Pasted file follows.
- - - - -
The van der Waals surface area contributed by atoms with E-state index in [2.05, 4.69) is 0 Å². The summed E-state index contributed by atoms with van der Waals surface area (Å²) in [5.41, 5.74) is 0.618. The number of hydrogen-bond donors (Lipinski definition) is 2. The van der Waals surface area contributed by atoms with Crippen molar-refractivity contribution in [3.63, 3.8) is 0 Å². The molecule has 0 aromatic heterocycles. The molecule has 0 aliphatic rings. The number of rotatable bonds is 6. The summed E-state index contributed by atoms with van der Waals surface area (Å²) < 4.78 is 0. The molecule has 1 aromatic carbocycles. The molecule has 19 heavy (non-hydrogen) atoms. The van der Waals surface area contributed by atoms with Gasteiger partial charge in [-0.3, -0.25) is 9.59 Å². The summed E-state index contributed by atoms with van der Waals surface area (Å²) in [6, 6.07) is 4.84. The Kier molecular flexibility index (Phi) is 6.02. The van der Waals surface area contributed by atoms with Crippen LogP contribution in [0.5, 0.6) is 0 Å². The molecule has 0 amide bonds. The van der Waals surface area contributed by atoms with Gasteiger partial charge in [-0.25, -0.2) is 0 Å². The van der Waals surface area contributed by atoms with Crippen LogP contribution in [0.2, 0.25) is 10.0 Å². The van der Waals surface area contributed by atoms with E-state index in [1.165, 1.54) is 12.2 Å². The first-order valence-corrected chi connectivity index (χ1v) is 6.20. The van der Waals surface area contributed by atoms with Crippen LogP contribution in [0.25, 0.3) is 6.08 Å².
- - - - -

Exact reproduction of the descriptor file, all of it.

The van der Waals surface area contributed by atoms with E-state index in [2.05, 4.69) is 0 Å². The summed E-state index contributed by atoms with van der Waals surface area (Å²) in [5.41, 5.74) is 0.618. The number of hydrogen-bond donors (Lipinski definition) is 2. The van der Waals surface area contributed by atoms with Crippen molar-refractivity contribution in [3.63, 3.8) is 0 Å². The molecule has 0 aromatic heterocycles. The molecule has 0 aliphatic rings. The number of rotatable bonds is 6. The summed E-state index contributed by atoms with van der Waals surface area (Å²) < 4.78 is 0. The molecule has 1 aromatic carbocycles. The molecule has 19 heavy (non-hydrogen) atoms. The van der Waals surface area contributed by atoms with Gasteiger partial charge in [-0.3, -0.25) is 9.59 Å². The summed E-state index contributed by atoms with van der Waals surface area (Å²) in [6, 6.07) is 4.84. The Kier molecular flexibility index (Phi) is 6.02. The van der Waals surface area contributed by atoms with Crippen LogP contribution in [0.5, 0.6) is 0 Å². The molecule has 0 amide bonds. The van der Waals surface area contributed by atoms with Gasteiger partial charge in [-0.25, -0.2) is 0 Å². The van der Waals surface area contributed by atoms with Crippen LogP contribution in [0.2, 0.25) is 10.0 Å². The van der Waals surface area contributed by atoms with E-state index in [1.165, 1.54) is 12.2 Å². The first-order valence-corrected chi connectivity index (χ1v) is 6.20. The van der Waals surface area contributed by atoms with Crippen LogP contribution in [0.25, 0.3) is 6.08 Å².